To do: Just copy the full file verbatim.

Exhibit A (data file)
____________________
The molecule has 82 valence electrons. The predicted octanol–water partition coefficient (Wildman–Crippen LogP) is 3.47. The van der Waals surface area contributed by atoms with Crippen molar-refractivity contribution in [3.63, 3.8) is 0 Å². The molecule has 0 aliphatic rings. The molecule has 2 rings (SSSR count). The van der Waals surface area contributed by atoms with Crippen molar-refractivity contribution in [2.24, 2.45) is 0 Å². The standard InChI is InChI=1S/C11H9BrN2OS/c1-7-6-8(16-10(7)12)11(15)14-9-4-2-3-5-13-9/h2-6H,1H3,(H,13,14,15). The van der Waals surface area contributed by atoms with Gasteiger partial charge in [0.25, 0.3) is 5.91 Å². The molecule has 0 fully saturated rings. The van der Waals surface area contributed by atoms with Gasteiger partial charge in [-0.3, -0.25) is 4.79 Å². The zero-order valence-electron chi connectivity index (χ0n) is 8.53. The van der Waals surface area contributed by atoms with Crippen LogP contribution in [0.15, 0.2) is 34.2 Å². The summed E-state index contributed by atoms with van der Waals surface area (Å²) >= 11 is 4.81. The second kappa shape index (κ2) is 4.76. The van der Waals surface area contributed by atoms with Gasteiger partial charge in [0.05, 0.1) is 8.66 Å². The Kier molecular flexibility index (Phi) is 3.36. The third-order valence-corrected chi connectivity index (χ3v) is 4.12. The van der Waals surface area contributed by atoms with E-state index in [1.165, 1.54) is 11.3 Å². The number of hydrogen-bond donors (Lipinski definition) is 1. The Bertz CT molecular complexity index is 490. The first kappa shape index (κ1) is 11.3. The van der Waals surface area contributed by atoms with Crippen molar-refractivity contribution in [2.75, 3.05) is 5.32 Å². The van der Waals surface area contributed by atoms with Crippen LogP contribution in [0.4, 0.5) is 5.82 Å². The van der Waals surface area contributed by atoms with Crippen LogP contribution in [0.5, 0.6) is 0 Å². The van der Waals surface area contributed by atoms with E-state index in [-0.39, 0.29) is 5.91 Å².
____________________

The molecule has 82 valence electrons. The predicted octanol–water partition coefficient (Wildman–Crippen LogP) is 3.47. The van der Waals surface area contributed by atoms with Crippen molar-refractivity contribution in [3.63, 3.8) is 0 Å². The molecule has 0 aliphatic rings. The molecule has 2 rings (SSSR count). The van der Waals surface area contributed by atoms with Crippen molar-refractivity contribution in [2.24, 2.45) is 0 Å². The standard InChI is InChI=1S/C11H9BrN2OS/c1-7-6-8(16-10(7)12)11(15)14-9-4-2-3-5-13-9/h2-6H,1H3,(H,13,14,15). The van der Waals surface area contributed by atoms with Gasteiger partial charge in [0.25, 0.3) is 5.91 Å². The molecule has 0 fully saturated rings. The van der Waals surface area contributed by atoms with Gasteiger partial charge in [-0.3, -0.25) is 4.79 Å². The zero-order valence-electron chi connectivity index (χ0n) is 8.53. The van der Waals surface area contributed by atoms with Crippen LogP contribution in [0.15, 0.2) is 34.2 Å². The summed E-state index contributed by atoms with van der Waals surface area (Å²) >= 11 is 4.81. The second kappa shape index (κ2) is 4.76. The van der Waals surface area contributed by atoms with Gasteiger partial charge in [0.05, 0.1) is 8.66 Å². The Kier molecular flexibility index (Phi) is 3.36. The third-order valence-corrected chi connectivity index (χ3v) is 4.12. The van der Waals surface area contributed by atoms with E-state index in [1.165, 1.54) is 11.3 Å². The number of hydrogen-bond donors (Lipinski definition) is 1. The Bertz CT molecular complexity index is 490. The first kappa shape index (κ1) is 11.3. The van der Waals surface area contributed by atoms with Crippen molar-refractivity contribution in [2.75, 3.05) is 5.32 Å². The van der Waals surface area contributed by atoms with Crippen LogP contribution in [0.4, 0.5) is 5.82 Å². The van der Waals surface area contributed by atoms with Crippen LogP contribution in [0.5, 0.6) is 0 Å². The van der Waals surface area contributed by atoms with E-state index in [-0.39, 0.29) is 5.91 Å².